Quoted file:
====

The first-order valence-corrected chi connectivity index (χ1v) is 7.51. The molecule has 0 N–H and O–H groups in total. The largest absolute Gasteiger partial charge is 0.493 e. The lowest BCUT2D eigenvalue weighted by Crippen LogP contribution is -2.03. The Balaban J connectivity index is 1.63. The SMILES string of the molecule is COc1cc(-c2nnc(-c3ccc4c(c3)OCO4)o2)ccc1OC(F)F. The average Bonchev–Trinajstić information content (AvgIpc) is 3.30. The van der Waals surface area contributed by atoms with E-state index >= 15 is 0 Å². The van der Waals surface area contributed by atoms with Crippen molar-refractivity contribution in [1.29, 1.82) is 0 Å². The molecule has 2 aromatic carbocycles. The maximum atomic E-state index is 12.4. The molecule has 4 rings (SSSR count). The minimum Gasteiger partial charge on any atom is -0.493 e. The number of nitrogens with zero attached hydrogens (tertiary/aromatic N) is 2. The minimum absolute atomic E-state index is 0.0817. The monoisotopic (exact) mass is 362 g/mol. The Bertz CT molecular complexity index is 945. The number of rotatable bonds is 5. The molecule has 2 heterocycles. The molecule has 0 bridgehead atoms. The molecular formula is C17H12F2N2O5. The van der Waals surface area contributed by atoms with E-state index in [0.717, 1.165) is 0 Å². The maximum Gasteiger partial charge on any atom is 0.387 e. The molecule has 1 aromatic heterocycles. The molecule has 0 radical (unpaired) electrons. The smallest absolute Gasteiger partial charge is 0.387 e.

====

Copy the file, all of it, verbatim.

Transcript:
The first-order valence-corrected chi connectivity index (χ1v) is 7.51. The molecule has 0 N–H and O–H groups in total. The largest absolute Gasteiger partial charge is 0.493 e. The lowest BCUT2D eigenvalue weighted by Crippen LogP contribution is -2.03. The Balaban J connectivity index is 1.63. The SMILES string of the molecule is COc1cc(-c2nnc(-c3ccc4c(c3)OCO4)o2)ccc1OC(F)F. The average Bonchev–Trinajstić information content (AvgIpc) is 3.30. The van der Waals surface area contributed by atoms with E-state index >= 15 is 0 Å². The van der Waals surface area contributed by atoms with Crippen molar-refractivity contribution in [1.29, 1.82) is 0 Å². The molecule has 2 aromatic carbocycles. The maximum atomic E-state index is 12.4. The molecule has 4 rings (SSSR count). The minimum Gasteiger partial charge on any atom is -0.493 e. The number of nitrogens with zero attached hydrogens (tertiary/aromatic N) is 2. The minimum absolute atomic E-state index is 0.0817. The monoisotopic (exact) mass is 362 g/mol. The Bertz CT molecular complexity index is 945. The number of rotatable bonds is 5. The molecule has 2 heterocycles. The molecule has 0 bridgehead atoms. The molecular formula is C17H12F2N2O5. The van der Waals surface area contributed by atoms with E-state index in [0.717, 1.165) is 0 Å². The maximum Gasteiger partial charge on any atom is 0.387 e. The molecule has 1 aromatic heterocycles. The molecule has 0 radical (unpaired) electrons. The smallest absolute Gasteiger partial charge is 0.387 e.